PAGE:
Eleanor is about 30 years older than India and had a car accident about the time India was born. The accident left her with a spinal cord injury and severe chronic pain. Eleanor, like most of the people in the SCI, went through a deeply challenging and long period of recovery and rehabilitation. A confident, savvy woman with her own successful employment agency, Eleanor was well-known in the community before her accident, and as she completed several years of intensive rehab and resumed her life outside of the hospital, she evaluated her situation. The range and severity of her injuries made her unable to return to work. But Eleanor knew that she had to have a purpose, or she would die. She knew a lot of people. She knew she had specific talents: communication skills, charisma, and commitment to specific values, especially justice and equality. She saw lots of opportunities to put her gifts to work in our community.
Eleanor remained, or became, involved with a wide range of organizations: she was the first Jewish president of the Junior League in our community, and she led the group to two of its most important and long-lasting achievements, the development of city’s first public daycare center and the initiative to fund and support a residential program for teenage mothers and their babies. Both programs are essential community resources 30 years after their founding. She was on the board of the local branch of the NAACP and remains an active member. She also works behind the scenes at the local hospital to keep support services for people with different abilities available, accessible, and advertised. Rumor has it that the CEO of the hospital quakes in his expensive boots when he gets a telephone call from Eleanor.
Eleanor also led the political action that led to the county courthouse to become wheelchair-accessible (as is common, it hadn’t been, despite affirmative action laws that required it to be). “I wanted all citizens to be able to serve on juries,” she said, characteristically minimizing her accomplishment and keeping the focus on the principle behind her action. “It’s important that people with different abilities be able to participate in all aspects of democracy, including being members of a jury of one’s peers.” And frankly, I want Eleanor and India, and every other member of the SCI, serving on juries. They know more than many of their neighbors how important it is to create and preserve a fair and just community.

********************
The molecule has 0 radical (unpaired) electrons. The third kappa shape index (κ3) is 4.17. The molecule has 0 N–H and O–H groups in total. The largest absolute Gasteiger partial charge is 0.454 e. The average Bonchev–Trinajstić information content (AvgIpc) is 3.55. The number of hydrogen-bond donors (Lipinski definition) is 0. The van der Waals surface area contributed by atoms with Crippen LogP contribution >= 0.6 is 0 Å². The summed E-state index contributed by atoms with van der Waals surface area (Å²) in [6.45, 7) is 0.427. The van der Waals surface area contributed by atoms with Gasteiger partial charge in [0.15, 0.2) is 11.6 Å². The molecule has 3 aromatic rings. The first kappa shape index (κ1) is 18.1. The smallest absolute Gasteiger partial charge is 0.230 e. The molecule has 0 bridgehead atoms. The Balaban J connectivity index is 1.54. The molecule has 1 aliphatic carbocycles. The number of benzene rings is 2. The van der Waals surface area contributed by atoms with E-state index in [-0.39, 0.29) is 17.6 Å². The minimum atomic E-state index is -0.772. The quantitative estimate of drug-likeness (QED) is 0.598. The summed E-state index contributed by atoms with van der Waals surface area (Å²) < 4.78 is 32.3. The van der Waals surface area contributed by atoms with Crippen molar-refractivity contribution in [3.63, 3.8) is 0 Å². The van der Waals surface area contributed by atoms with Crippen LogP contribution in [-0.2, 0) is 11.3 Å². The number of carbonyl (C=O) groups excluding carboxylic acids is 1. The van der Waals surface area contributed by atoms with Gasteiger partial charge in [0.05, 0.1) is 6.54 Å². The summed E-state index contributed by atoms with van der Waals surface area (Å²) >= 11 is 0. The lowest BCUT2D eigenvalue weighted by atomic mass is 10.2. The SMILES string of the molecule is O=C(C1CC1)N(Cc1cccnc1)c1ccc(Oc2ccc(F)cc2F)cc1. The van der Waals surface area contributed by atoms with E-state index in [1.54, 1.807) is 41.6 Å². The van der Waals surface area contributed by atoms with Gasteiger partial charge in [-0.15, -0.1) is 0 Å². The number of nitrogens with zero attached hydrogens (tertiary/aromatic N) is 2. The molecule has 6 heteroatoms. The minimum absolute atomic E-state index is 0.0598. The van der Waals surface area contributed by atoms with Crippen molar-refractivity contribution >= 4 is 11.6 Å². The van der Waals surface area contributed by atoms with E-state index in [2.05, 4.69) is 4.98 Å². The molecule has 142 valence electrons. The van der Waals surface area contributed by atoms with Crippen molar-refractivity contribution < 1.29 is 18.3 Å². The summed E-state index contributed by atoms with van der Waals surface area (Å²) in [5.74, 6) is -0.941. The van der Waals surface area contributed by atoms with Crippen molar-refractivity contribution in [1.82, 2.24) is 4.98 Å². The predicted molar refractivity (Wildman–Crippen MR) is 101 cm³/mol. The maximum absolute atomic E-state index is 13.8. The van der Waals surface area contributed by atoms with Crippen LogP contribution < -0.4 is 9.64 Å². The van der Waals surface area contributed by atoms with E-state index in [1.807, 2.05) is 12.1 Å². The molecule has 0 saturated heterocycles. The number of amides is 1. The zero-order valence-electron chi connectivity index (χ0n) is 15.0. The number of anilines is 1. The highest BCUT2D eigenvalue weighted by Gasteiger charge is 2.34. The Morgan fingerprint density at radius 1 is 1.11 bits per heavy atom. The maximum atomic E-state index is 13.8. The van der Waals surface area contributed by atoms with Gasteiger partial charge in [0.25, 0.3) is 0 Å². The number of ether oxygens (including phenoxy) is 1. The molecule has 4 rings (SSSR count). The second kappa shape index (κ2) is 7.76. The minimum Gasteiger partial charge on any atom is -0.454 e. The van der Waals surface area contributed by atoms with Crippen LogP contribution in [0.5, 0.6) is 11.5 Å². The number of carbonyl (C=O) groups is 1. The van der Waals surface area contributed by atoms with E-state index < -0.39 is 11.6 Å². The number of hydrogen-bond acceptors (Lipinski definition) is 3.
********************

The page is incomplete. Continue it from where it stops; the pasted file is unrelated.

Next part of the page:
The SCI group members connect with people in all kinds of ways. Sometimes one-on-one, as India did with Kate last weekend, and does all the time in her work with individual customers and members of the community (including me). Sometimes in groups, as they all do in the SCI group itself, and in various political and social actions. They all share their stories with remarkable ease, helping those of us who do not have to use wheelchairs understand their experience and learn their coping skills for complicated grief, physical and emotional pain, and deep frustration.
Associating with India and Eleanor helps me live my life better, with more awareness of the range of challenges humans face and the grace with which they respond to tribulation. Their commitment to democratic principles of compassion, social responsibility, and justice attracts me to them, especially in this time of national anxiety and fear. The magnetic attraction of the members of the Spinal Cord Injury support group enriches my life and makes me glad that we can walk and roll down the path of life together.